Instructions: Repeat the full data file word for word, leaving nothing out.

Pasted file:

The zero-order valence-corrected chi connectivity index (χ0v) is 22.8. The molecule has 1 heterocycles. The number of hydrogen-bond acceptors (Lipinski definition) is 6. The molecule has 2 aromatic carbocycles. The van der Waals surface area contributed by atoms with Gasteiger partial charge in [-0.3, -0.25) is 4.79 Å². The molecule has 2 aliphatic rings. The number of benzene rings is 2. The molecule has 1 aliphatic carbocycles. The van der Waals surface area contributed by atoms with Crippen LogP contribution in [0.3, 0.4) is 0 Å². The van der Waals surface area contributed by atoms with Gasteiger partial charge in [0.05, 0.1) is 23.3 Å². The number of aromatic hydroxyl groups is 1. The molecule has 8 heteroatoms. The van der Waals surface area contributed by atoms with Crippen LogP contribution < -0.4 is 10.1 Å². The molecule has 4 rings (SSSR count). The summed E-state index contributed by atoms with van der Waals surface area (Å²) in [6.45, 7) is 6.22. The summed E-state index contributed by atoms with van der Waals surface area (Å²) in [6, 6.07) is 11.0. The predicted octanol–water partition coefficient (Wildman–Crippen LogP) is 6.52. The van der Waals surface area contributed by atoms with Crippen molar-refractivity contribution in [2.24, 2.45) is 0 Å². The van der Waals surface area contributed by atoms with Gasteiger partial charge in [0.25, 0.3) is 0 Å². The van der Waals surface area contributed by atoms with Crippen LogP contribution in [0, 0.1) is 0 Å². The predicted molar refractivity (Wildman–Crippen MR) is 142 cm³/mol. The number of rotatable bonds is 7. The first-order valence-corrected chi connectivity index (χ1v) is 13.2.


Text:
The zero-order valence-corrected chi connectivity index (χ0v) is 22.8. The molecule has 1 heterocycles. The number of hydrogen-bond acceptors (Lipinski definition) is 6. The molecule has 2 aromatic carbocycles. The van der Waals surface area contributed by atoms with Gasteiger partial charge in [-0.3, -0.25) is 4.79 Å². The molecule has 2 aliphatic rings. The number of benzene rings is 2. The molecule has 1 aliphatic carbocycles. The van der Waals surface area contributed by atoms with Crippen LogP contribution in [0.3, 0.4) is 0 Å². The van der Waals surface area contributed by atoms with Gasteiger partial charge in [0.05, 0.1) is 23.3 Å². The number of aromatic hydroxyl groups is 1. The molecule has 8 heteroatoms. The van der Waals surface area contributed by atoms with Crippen LogP contribution < -0.4 is 10.1 Å². The molecule has 4 rings (SSSR count). The summed E-state index contributed by atoms with van der Waals surface area (Å²) in [6.45, 7) is 6.22. The summed E-state index contributed by atoms with van der Waals surface area (Å²) in [6, 6.07) is 11.0. The predicted octanol–water partition coefficient (Wildman–Crippen LogP) is 6.52. The van der Waals surface area contributed by atoms with Crippen molar-refractivity contribution in [2.24, 2.45) is 0 Å². The van der Waals surface area contributed by atoms with Gasteiger partial charge in [0.25, 0.3) is 0 Å². The van der Waals surface area contributed by atoms with Crippen LogP contribution in [0, 0.1) is 0 Å². The predicted molar refractivity (Wildman–Crippen MR) is 142 cm³/mol. The number of rotatable bonds is 7. The first-order valence-corrected chi connectivity index (χ1v) is 13.2.